Klout’s system monitors the frequency and shareability of people’s updates across social networks such as Twitter, Google Plus, Facebook and Pinterest. Through an algorithm, the service gives a score to everyone who signs up. And because Twitter is indexable by spiders, the social scoring service has a number for every tweeter with a public account. Klout’s founder Joe Fernandez explains the service and its implications in greater detail. Should employees be evaluated on the price of their “social currency”? How do you measure something so abstract?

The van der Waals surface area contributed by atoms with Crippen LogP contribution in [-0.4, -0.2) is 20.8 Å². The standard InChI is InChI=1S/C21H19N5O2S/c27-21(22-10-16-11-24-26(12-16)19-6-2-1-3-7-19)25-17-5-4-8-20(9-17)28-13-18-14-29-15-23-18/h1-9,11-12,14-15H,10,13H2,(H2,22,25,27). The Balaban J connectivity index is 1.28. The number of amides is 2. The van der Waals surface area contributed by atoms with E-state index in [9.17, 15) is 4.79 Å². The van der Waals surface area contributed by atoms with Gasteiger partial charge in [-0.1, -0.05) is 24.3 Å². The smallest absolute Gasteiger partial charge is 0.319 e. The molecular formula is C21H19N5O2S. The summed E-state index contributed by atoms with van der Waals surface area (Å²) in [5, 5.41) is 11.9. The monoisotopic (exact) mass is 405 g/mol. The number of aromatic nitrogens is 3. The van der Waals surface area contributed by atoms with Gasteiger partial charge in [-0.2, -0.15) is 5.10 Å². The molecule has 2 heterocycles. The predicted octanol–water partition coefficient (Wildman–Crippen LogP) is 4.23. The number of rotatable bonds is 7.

Klout is an interesting metric because, in theory, it quantifies how well people are engaging with culture. Using criteria such as regularity of online conversation and network reach, a user gets a higher score based on how frequently they are involved in discussions and how far those discussions are traveling. Our team’s conclusion was that if they did their job well and inspired their clients, then their social conversation would increase and their Klout scores should rise over time.
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